he shares restaurant-style recipes for amateur gourmets to try at home,
from quick and easy meals to more elaborate showstoppers.

Derek Bocking’s Gingerbread Cookies with Candied Lemon

When I was working on my recipe for candied lemon, I was thinking about all the different ways to use them. Christmas is just days away, so that’s probably why I thought of incorporating them into a gingerbread cookie. I love gingerbread, but I also love gingersnaps. This cookie has the best of both worlds — the spicy kick of a gingersnap and the soft texture of fresh gingerbread. They are delicious even without the candied lemon on top, but I assure you, the flavour of the candied lemon combined with the gingerbread is really out of this world.

 

Gingerbread Cookies

 
Ingredients:

  • 175g butter
  • 100g brown sugar
  • 100g granulated sugar
  • 100ml molasses
  • 2 1/2 cups flour
  • 1 tbs cinnamon
  • 1/2 tbs ground cloves
  • 2 tbs ginger
  • 1/2 table baking powder
  • 2 pinch salt

1. Beat the sugar and butter together until smooth and then incorporate the molasses and egg. Mix until smooth.

2. In a separate bowl mix together all of the remaining dry ingredients.

3. Add the wet ingredients to the dry and mix until the batter forms one large smooth ball of dough.

4. Roll the dough into 1″ (2.5cm) balls and place on a cookie sheet lined with parchment paper. Press the balls down with a wooden spoon to shape the cookies. Leave space between the cookies on the tray, as they will spread out during cooking.

5. Bake at 350F until the edges are firm to the touch, about 12 to 15 minutes. To apply the candied lemon, put a drop of water and a pinch of sugar in the center of each cookie and spread with the back of a spoon. Lay the candied lemon on top and press down firmly. Return the cookies to the oven for 2 minutes and then transfer to a rack and let cool completely.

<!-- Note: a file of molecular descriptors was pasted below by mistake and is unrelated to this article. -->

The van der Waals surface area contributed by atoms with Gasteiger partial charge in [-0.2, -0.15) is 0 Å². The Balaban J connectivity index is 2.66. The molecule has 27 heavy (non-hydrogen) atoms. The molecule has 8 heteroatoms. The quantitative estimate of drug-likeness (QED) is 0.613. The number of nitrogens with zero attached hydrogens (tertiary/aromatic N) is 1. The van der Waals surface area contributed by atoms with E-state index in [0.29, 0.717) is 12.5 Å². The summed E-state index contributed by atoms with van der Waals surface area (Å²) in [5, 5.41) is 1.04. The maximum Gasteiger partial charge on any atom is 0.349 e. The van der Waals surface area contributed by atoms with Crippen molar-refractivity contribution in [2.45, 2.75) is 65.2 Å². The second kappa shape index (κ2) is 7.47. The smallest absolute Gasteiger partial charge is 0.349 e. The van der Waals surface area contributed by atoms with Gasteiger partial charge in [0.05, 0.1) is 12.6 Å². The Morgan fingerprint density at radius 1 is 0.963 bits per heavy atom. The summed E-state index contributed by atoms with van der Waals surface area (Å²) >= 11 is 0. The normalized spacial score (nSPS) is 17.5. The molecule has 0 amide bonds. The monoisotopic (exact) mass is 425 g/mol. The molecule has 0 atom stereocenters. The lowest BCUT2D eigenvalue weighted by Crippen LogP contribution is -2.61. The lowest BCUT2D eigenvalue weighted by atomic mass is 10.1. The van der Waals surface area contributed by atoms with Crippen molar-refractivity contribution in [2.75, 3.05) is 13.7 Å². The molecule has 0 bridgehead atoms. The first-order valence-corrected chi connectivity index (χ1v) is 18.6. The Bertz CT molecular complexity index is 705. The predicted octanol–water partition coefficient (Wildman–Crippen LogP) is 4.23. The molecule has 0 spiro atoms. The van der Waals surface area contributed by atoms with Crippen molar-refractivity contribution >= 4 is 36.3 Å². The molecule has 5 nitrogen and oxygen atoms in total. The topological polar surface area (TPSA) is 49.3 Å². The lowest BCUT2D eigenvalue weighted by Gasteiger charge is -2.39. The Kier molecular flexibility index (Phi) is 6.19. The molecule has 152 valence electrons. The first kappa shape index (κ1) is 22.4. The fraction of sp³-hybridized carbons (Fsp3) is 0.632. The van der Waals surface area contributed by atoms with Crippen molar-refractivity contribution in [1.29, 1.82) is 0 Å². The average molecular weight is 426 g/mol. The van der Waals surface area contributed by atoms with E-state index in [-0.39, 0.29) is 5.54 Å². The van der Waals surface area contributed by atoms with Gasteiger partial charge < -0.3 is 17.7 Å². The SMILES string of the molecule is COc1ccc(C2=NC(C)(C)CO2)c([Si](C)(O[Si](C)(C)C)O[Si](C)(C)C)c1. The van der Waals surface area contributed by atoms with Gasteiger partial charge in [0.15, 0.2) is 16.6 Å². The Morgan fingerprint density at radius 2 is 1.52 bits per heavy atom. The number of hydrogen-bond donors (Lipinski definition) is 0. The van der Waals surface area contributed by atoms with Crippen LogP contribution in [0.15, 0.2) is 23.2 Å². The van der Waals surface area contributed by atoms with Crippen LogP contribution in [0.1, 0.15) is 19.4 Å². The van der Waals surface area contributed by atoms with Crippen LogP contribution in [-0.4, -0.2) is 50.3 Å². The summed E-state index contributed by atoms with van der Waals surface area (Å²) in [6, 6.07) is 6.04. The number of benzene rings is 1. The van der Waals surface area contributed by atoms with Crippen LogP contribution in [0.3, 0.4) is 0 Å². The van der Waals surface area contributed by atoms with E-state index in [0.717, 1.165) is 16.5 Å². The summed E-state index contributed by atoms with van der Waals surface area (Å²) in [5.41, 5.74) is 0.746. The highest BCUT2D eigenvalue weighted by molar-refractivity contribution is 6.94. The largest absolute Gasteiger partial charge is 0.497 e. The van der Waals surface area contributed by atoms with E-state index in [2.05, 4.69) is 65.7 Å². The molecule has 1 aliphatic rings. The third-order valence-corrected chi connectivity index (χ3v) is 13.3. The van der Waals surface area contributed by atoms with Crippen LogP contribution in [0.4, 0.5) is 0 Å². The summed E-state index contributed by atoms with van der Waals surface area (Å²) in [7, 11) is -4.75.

Derek BockingDerek Bocking is a professional chef with over 15 years of culinary experience. On his blog, Derek’s Kitchen, he shares restaurant-style recipes for amateur gourmets to try at home, from quick and easy meals to more elaborate showstoppers.

Cheat Sheet: Food and Wine Pairings

Pairing food and wine is one of my favourite pastimes! It’s both delicious and fun. If you try to match the flavour and weight of what’s on your plate and in your glass, you’ll discover some terrific combinations. Here’s a quick cheat sheet with some of my own favourite combos.

Food and Wine Pairing Cheat Sheet

White Wines

  • Chardonnay: seafood with butter sauce, chicken, pasta with cream sauce, veal, turkey, ham, Emmenthal, Gruyeres, Port-Salut
  • Riesling: roast turkey, mild cheese, clams, mussels, Asian dishes, sashimi, ham, pork, lobster Newberg, Tandoori chicken, Coquilles St Jacques
  • Sauvignon Blanc: oysters, grilled or poached salmon, seafood salad, Irish stew, ham, chevre, goat cheese and strongly flavored cheeses, asparagus quiche
  • Gewurztraminer: spicy dishes, Thai food, curry, smoked salmon, pork and sauerkraut, Muenster, spiced/peppered cheeses, onion tart

Red Wines

  • Cabernet Sauvignon: duck, spicy beef, pate, rabbit, roasts, spicy poultry, cheddar, blue cheese, sausage, kidneys
  • Pinot Noir: braised chicken, cold duck, rabbit, charcuterie, partridge, roast turkey, roasted beef, lamb, veal, truffles, Gruyeres
  • Merlot: braised chicken, cold duck, roasted turkey, roasted beef, lamb, veal, stew, liver, venison, meat casseroles
  • Shiraz: braised chicken, chili, goose, meat stew, peppercorn steak, barbequed meat, spicy meats, garlic casserole, ratatouille

Written by Natalie MacLean. For more of Natalie’s wine picks and pairings, visit www.nataliemaclean.com.

Video: Bobby Flay’s Top Turkey and Stuffing Tip